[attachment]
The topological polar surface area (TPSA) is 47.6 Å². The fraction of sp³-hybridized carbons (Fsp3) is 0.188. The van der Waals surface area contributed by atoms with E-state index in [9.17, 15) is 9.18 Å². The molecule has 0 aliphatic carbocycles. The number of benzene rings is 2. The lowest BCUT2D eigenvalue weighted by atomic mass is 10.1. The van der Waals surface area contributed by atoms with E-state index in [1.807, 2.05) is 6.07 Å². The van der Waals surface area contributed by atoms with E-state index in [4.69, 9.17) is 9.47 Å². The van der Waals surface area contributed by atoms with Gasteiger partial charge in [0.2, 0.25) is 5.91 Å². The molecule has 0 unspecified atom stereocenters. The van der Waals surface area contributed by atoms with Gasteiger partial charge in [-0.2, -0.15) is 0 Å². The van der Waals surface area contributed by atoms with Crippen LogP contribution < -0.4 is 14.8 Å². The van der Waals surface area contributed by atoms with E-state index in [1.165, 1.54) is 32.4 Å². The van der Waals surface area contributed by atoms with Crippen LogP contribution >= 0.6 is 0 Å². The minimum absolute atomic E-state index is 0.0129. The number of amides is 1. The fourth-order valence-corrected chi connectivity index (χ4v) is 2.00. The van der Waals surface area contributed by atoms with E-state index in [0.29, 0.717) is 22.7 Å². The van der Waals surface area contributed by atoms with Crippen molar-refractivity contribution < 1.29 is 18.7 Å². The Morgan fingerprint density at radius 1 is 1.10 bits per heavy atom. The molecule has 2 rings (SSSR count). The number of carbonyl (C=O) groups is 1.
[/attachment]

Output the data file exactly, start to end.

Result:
The topological polar surface area (TPSA) is 47.6 Å². The fraction of sp³-hybridized carbons (Fsp3) is 0.188. The van der Waals surface area contributed by atoms with E-state index in [9.17, 15) is 9.18 Å². The molecule has 0 aliphatic carbocycles. The number of benzene rings is 2. The lowest BCUT2D eigenvalue weighted by atomic mass is 10.1. The van der Waals surface area contributed by atoms with E-state index in [1.807, 2.05) is 6.07 Å². The van der Waals surface area contributed by atoms with E-state index in [4.69, 9.17) is 9.47 Å². The van der Waals surface area contributed by atoms with Gasteiger partial charge in [0.2, 0.25) is 5.91 Å². The molecule has 0 unspecified atom stereocenters. The van der Waals surface area contributed by atoms with Gasteiger partial charge in [-0.2, -0.15) is 0 Å². The van der Waals surface area contributed by atoms with Crippen LogP contribution < -0.4 is 14.8 Å². The van der Waals surface area contributed by atoms with E-state index in [1.165, 1.54) is 32.4 Å². The van der Waals surface area contributed by atoms with Crippen LogP contribution >= 0.6 is 0 Å². The minimum absolute atomic E-state index is 0.0129. The number of amides is 1. The fourth-order valence-corrected chi connectivity index (χ4v) is 2.00. The van der Waals surface area contributed by atoms with E-state index in [0.29, 0.717) is 22.7 Å². The van der Waals surface area contributed by atoms with Crippen molar-refractivity contribution < 1.29 is 18.7 Å². The Morgan fingerprint density at radius 1 is 1.10 bits per heavy atom. The molecule has 2 rings (SSSR count). The number of carbonyl (C=O) groups is 1.